The Canadian Automobile Dealers Association (CADA) is seeking assurances from automakers that they won’t penalize dealers opting to voluntarily close their businesses during the COVID-19 pandemic.
Perry Itzcovitch of Calgary’s Hyatt Group and past CADA chairman says under most dealer agreements, “if you close, you’re in violation of your dealer agreement unless the closure is government ordered. If closure is just recommended you could be in jeopardy of losing your franchise.”
Current CADA President Tim Reuss says the association has asked automakers to clarify how they would enforce franchise agreement clauses governing voluntary closures.
While “quite a few” brands have said there would be no issues with closures at this time, “not every brand has been as forthcoming as that, as rapidly,” Reuss said. “We’re still working on that. There are still a couple of brands that haven’t done so.”
He declined to name those manufacturers.
“Contractual concerns aren’t something that any of us in the industry need right now,” he said.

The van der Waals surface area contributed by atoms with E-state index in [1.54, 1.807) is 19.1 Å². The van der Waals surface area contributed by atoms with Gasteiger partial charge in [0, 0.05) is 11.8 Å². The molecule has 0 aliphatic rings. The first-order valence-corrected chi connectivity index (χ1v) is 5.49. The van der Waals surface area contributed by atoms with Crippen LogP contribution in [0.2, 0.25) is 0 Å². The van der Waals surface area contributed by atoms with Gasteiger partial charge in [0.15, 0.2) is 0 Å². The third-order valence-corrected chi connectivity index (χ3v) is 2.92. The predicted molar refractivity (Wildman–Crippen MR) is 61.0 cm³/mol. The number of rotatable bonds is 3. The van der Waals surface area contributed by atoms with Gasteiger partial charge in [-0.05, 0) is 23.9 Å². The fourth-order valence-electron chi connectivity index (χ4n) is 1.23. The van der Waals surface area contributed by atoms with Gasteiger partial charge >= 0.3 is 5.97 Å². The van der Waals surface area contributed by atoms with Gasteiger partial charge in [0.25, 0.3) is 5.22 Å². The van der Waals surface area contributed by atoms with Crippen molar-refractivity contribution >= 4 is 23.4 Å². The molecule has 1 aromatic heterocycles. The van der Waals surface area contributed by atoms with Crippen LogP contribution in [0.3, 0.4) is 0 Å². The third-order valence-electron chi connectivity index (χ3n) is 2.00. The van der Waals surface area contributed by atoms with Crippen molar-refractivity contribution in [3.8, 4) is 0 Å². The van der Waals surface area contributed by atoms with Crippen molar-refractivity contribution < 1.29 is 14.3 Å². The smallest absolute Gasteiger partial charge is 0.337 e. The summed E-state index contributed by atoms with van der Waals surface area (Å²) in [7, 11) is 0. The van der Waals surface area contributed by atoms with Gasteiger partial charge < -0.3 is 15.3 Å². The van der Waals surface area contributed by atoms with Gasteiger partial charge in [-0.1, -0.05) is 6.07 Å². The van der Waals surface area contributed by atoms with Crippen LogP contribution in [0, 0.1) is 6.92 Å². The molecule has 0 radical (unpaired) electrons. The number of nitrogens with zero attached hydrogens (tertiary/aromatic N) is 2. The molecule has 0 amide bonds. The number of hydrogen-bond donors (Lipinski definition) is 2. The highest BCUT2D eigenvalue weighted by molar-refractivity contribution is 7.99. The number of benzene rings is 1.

Automotive News Canada has reached out to several automakers for comment. In an email Thursday, Fiat Chrysler Automobiles said: “FCA supports any decision our dealers make regarding the operation of their dealership during these challenging times.”
Ford Canada echoed that sentiment, saying it was “100 per cent supportive of our dealers across the country making the best decision for their customers and employees regarding the continuity of their own sales and service operations, including decisions to temporarily close.”
Shahin Alizadeh, CEO of the Downtown Auto Group in Toronto, says he was in discussions with “senior management” at eight automakers before deciding to temporarily close his dealerships on Tuesday. He said automakers, in general, are only asking for dealerships that close to field online leads and to ensure that vehicles in need of “urgent services” are taken care of.
“In my opinion, it would be almost absurd for an OEM to take a hardline approach to this situation,” he says. “I don’t believe that’s what they’ll do, and that’s clearly not the impression that I’ve had with dealing with them. And I deal with eight of them. So, they’re generally on the same page as long as you provide minimum service for people to feel that they’re not left stranded.”
He says his stores will arrange for emergency roadside assistance, battery service and other offerings, even while his stores remain closed.
“Given that, we’ve given our OEMs enough comfort to say, ‘Yeah, that works for now,’” Alizadeh said.